Greenwell received a note from Pat Summitt the summer before sixth grade. Within a year, North Carolina’s Sylvia Hatchell had offered a scholarship. She represented Team USA at the U16 and U17 levels, and was a McDonald’s All-American.

A throwback, devoid of ego. Greenwell would rather talk about what she can do better. For instance, she feels she’s committed too many turnovers of late. Though she does feel more comfortable initiating certain sets, “I don’t see myself as a good point guard at all,” Greenwell says. “I’m just trying my best. I need all the help I can get.”

Hence, the drill sessions with Riggs.

Riggs, the kid from Utah who never in her wildest dreams believed she might one day suit up for showdowns on Coach K Court. Who didn’t play AAU. Who, as a high school senior, was rated a ’40’ by ESPN’s far-sighted recruiting service. Too bad you can’t chart intangibles. Riggs has gone on to become an indispensable component of one of the country’s best teams.

“Mercedes and Becca are fighters,” says Duke head coach Joanne P. McCallie. “They have a desire to compete and represent. It doesn’t matter that Becca was a star in high school, and Mercedes came with a different level of recognition. Their hearts are the same.”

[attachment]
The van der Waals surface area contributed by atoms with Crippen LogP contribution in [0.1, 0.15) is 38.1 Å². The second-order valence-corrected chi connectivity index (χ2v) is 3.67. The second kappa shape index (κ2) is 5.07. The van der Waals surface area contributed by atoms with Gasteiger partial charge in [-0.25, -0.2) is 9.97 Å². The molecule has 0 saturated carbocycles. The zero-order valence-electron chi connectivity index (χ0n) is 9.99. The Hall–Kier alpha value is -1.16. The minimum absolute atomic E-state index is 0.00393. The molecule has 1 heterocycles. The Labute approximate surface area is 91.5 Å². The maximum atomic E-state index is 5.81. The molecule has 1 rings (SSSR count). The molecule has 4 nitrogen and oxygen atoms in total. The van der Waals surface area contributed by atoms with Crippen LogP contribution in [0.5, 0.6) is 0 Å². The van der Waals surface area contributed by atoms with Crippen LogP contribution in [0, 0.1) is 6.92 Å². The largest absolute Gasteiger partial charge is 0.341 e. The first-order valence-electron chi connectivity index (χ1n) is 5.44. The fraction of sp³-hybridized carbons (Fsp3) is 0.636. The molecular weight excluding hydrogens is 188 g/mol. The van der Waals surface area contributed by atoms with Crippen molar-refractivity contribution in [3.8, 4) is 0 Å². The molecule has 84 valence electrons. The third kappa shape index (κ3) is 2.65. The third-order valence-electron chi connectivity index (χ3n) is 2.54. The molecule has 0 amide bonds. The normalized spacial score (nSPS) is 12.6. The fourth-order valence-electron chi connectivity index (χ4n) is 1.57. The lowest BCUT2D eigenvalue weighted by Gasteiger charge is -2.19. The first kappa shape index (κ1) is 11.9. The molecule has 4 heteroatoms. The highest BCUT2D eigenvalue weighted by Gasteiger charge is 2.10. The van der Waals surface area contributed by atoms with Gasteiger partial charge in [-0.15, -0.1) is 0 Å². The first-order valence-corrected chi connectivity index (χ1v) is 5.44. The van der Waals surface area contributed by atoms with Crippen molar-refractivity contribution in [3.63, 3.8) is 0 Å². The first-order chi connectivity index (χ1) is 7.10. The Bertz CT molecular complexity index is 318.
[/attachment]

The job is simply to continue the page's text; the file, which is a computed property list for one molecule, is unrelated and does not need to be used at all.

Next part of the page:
McCallie has referenced sports as a metaphor for life, and that theme applies quite resoundingly to this team, this season. When faced with adversity, one must adapt. In this case, a group—and Duke, a very young group at that, is learning to do just that. McCallie sees resiliency, and a constant search for consistency.

Senior center Elizabeth Williams dropped 26 and 20 against Oklahoma in December, but Greenwell says you’d never know it from watching her work. The same goes for 6-5 frosh wünderkind Azurá Stevens.

“It definitely sets this team apart,” says Greenwell, of ego not entering into the equation. “Everyone has that sense of humbleness, and it makes it special. On other teams, you might have conflict, but we all have one goal. We just want to win.”


Growing up in Owensboro, KY, Greenwell was always the tallest player on the court. She remembers games where she might score 20 points, all off layups.

The sort of early success that can lead to stagnation. Peers catch up in height, eventually surpass in skill. But Greenwell always sought to stay ahead of the curve; she expanded her skill set fastidiously. She went to every camp she could. Worked, worked, worked.